21 April 2015
F1 Bahrain Grand Prix: Conservative Renault did ‘what we needed to do’
Despite getting both Red Bulls home in the points at the Bahrain Grand Prix, Renault knows it needs to quickly find answers to its ongoing F1 engine problems.
Renault assumed a damage limitation mode for round four of the F1 world championship in Bahrain, and was rewarded with a double points finish even if it lost another engine right at the end of the 57-lap race.
After much-publicised problems with its 2015-spec turbocharged V6 in the opening three race weekends, the regie erred towards conservatism in the heat of Bahrain, and came away with sixth and ninth place finishes in the hands of Red Bull pairing Daniel Ricciardo and Daniil Kvyat. However, the Australian crossed the line trailing an ominous plume of white smoke behind his RB11.
“Another engine problem is definitely not what we wanted to see, but I will take as a positive sign that it was at the very end and did not impact the final result of Daniel,” managing director Cyril Abiteboul reasoned, while director of operations Rémi Taffin confirmed that measures had been taken to try and avoid such a failure.
“We were conservative with the PU settings as we knew we were at a potential risk of problems, [and] two points scoring positions with Red Bull are the most we could have hoped for today,” he said, “We just got to the end of the race with Red Bull….”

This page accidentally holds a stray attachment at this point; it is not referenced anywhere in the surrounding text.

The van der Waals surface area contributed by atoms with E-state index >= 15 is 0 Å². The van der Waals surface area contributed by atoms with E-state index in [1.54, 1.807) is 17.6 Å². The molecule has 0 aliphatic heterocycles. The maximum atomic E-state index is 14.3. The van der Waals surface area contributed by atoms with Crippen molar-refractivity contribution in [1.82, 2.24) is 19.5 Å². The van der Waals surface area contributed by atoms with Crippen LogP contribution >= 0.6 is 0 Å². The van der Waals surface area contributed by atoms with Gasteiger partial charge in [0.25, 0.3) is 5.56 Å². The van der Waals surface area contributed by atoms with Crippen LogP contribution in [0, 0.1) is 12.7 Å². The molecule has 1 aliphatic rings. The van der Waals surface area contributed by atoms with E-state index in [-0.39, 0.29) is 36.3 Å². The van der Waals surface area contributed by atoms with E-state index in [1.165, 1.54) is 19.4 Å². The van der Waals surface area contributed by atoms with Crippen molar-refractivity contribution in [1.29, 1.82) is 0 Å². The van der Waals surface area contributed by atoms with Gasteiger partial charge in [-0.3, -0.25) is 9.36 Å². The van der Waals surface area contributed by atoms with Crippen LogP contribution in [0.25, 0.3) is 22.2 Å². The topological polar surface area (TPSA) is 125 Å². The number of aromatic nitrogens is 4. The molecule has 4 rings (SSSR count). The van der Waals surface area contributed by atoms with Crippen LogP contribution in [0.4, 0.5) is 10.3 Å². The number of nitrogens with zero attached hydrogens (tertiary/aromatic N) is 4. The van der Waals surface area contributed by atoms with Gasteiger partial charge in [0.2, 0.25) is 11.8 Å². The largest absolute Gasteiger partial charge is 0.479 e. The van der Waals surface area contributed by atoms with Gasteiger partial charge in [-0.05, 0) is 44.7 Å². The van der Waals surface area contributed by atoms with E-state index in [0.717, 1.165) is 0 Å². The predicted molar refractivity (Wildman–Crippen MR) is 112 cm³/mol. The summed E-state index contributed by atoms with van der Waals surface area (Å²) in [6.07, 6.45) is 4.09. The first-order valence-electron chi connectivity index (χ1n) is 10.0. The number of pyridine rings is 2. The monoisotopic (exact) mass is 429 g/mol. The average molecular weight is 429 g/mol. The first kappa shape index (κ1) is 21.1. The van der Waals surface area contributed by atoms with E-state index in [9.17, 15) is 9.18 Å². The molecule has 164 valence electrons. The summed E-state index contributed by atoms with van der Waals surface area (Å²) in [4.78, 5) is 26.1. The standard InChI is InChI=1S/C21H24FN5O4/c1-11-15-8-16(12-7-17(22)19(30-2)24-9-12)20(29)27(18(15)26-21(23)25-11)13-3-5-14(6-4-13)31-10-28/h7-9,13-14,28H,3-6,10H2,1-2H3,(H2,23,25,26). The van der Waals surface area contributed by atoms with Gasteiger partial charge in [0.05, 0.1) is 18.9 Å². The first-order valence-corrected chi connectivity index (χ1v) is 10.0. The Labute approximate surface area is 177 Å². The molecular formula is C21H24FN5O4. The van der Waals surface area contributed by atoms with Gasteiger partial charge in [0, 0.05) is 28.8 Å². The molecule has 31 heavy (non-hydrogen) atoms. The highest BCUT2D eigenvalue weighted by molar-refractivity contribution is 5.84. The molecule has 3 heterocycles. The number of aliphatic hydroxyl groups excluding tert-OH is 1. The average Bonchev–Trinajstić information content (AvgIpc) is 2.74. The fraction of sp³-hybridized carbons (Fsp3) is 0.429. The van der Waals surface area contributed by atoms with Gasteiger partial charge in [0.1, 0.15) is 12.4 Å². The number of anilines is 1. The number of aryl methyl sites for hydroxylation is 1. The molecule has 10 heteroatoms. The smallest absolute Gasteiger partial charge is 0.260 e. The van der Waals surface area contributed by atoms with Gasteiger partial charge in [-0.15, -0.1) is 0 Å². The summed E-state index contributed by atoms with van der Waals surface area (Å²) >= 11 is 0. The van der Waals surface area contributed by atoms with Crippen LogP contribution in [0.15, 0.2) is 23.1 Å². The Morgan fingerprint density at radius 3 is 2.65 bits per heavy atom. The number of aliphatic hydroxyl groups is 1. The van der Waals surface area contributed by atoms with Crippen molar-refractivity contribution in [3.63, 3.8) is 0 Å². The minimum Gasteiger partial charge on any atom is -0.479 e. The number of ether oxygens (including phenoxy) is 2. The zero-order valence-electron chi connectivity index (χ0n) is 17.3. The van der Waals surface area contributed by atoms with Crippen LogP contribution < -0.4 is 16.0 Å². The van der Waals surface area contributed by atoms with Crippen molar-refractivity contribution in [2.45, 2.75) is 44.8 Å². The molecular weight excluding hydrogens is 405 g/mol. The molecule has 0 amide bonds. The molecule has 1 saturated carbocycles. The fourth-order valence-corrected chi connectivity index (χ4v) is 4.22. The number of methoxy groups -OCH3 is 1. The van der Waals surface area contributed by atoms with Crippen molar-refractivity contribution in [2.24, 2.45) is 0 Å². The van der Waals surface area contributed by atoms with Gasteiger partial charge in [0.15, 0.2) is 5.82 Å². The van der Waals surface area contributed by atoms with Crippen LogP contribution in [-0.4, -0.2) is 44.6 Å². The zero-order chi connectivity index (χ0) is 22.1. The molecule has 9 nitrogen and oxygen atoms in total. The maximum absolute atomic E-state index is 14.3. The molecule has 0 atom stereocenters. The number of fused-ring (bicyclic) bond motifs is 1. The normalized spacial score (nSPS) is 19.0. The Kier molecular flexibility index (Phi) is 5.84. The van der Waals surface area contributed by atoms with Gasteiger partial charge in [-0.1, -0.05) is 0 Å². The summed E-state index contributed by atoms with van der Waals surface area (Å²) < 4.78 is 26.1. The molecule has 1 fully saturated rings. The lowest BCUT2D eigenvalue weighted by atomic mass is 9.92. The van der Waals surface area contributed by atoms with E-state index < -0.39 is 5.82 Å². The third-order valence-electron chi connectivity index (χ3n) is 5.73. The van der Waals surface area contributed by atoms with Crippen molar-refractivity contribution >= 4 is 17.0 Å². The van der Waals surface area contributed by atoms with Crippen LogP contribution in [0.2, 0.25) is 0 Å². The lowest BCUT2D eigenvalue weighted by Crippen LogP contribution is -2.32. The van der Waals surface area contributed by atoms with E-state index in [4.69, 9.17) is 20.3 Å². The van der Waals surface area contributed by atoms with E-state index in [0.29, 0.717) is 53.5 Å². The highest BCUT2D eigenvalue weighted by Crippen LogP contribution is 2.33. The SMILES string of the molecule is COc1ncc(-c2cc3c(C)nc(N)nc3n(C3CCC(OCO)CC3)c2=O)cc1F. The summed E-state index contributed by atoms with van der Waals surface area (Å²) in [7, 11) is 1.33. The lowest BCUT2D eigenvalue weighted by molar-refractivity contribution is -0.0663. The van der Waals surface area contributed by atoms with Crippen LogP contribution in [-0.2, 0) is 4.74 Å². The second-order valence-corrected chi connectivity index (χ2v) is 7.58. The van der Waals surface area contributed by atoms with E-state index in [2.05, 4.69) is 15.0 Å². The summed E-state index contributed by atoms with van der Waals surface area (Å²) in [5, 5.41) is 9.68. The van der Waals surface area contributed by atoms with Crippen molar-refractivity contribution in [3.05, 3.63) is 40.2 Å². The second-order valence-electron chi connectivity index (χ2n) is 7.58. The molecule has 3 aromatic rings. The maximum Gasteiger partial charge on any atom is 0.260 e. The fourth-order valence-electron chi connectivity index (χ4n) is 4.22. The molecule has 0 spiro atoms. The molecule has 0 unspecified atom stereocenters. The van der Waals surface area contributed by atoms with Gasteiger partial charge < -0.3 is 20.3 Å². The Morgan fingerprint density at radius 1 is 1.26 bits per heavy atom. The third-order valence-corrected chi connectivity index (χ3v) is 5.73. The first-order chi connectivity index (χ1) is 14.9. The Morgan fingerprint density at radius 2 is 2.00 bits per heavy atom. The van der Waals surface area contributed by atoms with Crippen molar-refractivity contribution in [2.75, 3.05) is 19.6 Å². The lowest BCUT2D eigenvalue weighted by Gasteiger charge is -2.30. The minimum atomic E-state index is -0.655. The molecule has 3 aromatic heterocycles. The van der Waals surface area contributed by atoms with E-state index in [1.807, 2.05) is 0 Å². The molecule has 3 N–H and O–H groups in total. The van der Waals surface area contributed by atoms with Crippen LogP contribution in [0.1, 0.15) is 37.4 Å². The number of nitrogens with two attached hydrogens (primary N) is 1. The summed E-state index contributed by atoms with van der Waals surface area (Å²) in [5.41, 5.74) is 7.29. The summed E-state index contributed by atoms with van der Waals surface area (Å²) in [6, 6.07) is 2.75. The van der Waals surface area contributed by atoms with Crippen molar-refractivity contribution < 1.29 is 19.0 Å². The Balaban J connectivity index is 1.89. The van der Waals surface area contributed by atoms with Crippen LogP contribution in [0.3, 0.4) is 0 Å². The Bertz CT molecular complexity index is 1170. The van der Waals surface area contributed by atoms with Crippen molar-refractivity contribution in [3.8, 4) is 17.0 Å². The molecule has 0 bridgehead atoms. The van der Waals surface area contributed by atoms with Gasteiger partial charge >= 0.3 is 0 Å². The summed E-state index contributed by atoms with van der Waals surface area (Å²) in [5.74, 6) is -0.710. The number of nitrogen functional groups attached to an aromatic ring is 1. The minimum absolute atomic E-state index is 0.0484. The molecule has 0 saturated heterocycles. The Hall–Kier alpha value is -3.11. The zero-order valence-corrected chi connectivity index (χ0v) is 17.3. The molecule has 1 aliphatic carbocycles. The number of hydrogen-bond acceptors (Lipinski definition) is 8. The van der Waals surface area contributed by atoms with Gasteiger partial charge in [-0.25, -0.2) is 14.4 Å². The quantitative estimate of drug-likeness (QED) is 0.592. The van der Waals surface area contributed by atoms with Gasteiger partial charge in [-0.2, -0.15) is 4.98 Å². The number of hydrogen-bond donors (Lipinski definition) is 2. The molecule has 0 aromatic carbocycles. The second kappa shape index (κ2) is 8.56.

Ricciardo finished one position up on his qualifying slot, having tailed the Mercedes-powered Williams of Valtteri Bottas for the majority of the race. The Australian eventually finished behind Ferrari's Sebastian Vettel, who dropped behind Bottas in the latter stages. Kvyat, meanwhile, produced one of the drives of the race, having started from 17th on the grid after problems in qualifying. The Russian made steady progress through the field before a penultimate lap move on Williams' Felipe Massa boosted him to P9.
“It wasn't a memorable weekend for us in any way, but we did what we needed to do,” Abiteboul continued, “We came here aware of the risks from the previous race and, considering the starting positions, sixth and ninth is the best we could have hoped for with Red Bull.”
While Red Bull was able to celebrate some points, there was disappointment for sister team Toro Rosso as both Carlos Sainz Jr and Max Verstappen were forced to retire from the race. To Renault's relief, neither exit was due to problems with the engine as Sainz pulled up at the side of the track after exiting the pits with a loose wheel and Verstappen stopped on lap 34 with an electrical issue.
With a three week break before the first of the European rounds, on Sainz's home turf in Spain, Renault hopes to be able to find some measure of reliability to carry into the remainder of the season.
“Reliability has been our Achilles Heel since the last two races but, with 18 days to go before the first session in Spain, we have the time to introduce the more permanent fixes we have in the pipeline and start making the performance steps we are all keen to make,” Abiteboul concluded.
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